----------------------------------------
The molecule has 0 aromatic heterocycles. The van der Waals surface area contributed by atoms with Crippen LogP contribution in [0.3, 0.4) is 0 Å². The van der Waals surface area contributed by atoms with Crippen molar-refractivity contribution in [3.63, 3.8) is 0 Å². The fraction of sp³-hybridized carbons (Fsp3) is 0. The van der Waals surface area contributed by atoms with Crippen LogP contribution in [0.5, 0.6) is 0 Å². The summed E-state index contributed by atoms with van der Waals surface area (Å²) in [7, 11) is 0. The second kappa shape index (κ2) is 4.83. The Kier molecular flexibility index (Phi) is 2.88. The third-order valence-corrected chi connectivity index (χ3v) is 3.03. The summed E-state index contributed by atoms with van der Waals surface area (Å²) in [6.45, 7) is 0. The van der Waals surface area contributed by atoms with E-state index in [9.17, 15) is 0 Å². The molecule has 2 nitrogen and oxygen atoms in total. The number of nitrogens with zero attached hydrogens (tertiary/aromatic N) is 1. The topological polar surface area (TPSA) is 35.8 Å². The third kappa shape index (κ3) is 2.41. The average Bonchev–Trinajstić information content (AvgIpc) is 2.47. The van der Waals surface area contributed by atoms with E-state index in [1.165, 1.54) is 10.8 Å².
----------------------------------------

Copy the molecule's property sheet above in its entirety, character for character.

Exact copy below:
The molecule has 0 aromatic heterocycles. The van der Waals surface area contributed by atoms with Crippen LogP contribution in [0.3, 0.4) is 0 Å². The van der Waals surface area contributed by atoms with Crippen molar-refractivity contribution in [3.63, 3.8) is 0 Å². The fraction of sp³-hybridized carbons (Fsp3) is 0. The van der Waals surface area contributed by atoms with Crippen LogP contribution in [0.5, 0.6) is 0 Å². The summed E-state index contributed by atoms with van der Waals surface area (Å²) in [7, 11) is 0. The second kappa shape index (κ2) is 4.83. The Kier molecular flexibility index (Phi) is 2.88. The third-order valence-corrected chi connectivity index (χ3v) is 3.03. The summed E-state index contributed by atoms with van der Waals surface area (Å²) in [6.45, 7) is 0. The van der Waals surface area contributed by atoms with E-state index in [9.17, 15) is 0 Å². The molecule has 2 nitrogen and oxygen atoms in total. The number of nitrogens with zero attached hydrogens (tertiary/aromatic N) is 1. The topological polar surface area (TPSA) is 35.8 Å². The third kappa shape index (κ3) is 2.41. The average Bonchev–Trinajstić information content (AvgIpc) is 2.47. The van der Waals surface area contributed by atoms with E-state index in [1.165, 1.54) is 10.8 Å².